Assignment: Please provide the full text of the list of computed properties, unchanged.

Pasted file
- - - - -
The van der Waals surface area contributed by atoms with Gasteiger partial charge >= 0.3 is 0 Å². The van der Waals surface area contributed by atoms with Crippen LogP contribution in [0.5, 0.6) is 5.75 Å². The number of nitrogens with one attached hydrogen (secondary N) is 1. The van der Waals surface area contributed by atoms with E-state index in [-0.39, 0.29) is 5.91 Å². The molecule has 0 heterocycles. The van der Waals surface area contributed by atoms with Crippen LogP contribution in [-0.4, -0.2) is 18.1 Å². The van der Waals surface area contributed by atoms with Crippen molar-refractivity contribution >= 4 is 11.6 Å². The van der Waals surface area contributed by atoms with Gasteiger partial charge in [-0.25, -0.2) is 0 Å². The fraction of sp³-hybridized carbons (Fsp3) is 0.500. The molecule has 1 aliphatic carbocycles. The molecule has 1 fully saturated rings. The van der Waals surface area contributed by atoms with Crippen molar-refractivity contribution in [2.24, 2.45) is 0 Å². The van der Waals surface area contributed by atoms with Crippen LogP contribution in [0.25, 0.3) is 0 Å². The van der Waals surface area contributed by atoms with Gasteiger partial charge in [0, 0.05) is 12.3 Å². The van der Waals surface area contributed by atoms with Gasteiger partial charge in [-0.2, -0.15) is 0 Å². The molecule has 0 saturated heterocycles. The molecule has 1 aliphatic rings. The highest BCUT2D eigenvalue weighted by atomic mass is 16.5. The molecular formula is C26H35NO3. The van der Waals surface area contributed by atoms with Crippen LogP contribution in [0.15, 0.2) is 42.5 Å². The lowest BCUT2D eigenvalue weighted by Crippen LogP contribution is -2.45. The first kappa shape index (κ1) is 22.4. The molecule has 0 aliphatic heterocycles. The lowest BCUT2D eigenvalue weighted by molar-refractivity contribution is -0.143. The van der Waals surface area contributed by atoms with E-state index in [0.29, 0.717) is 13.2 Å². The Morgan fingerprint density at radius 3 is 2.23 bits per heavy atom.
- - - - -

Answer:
The van der Waals surface area contributed by atoms with Gasteiger partial charge >= 0.3 is 0 Å². The van der Waals surface area contributed by atoms with Crippen LogP contribution in [0.5, 0.6) is 5.75 Å². The number of nitrogens with one attached hydrogen (secondary N) is 1. The van der Waals surface area contributed by atoms with E-state index in [-0.39, 0.29) is 5.91 Å². The molecule has 0 heterocycles. The van der Waals surface area contributed by atoms with Crippen LogP contribution in [-0.4, -0.2) is 18.1 Å². The van der Waals surface area contributed by atoms with Crippen molar-refractivity contribution >= 4 is 11.6 Å². The van der Waals surface area contributed by atoms with Gasteiger partial charge in [-0.25, -0.2) is 0 Å². The fraction of sp³-hybridized carbons (Fsp3) is 0.500. The molecule has 1 aliphatic carbocycles. The molecule has 1 fully saturated rings. The van der Waals surface area contributed by atoms with Crippen molar-refractivity contribution in [2.24, 2.45) is 0 Å². The van der Waals surface area contributed by atoms with Crippen LogP contribution in [0.25, 0.3) is 0 Å². The van der Waals surface area contributed by atoms with Gasteiger partial charge in [0, 0.05) is 12.3 Å². The van der Waals surface area contributed by atoms with Gasteiger partial charge in [-0.2, -0.15) is 0 Å². The molecule has 0 saturated heterocycles. The molecule has 1 aliphatic rings. The highest BCUT2D eigenvalue weighted by atomic mass is 16.5. The molecular formula is C26H35NO3. The van der Waals surface area contributed by atoms with Crippen LogP contribution in [0.15, 0.2) is 42.5 Å². The lowest BCUT2D eigenvalue weighted by Crippen LogP contribution is -2.45. The first kappa shape index (κ1) is 22.4. The molecule has 0 aliphatic heterocycles. The lowest BCUT2D eigenvalue weighted by molar-refractivity contribution is -0.143. The van der Waals surface area contributed by atoms with E-state index in [0.29, 0.717) is 13.2 Å². The Morgan fingerprint density at radius 3 is 2.23 bits per heavy atom.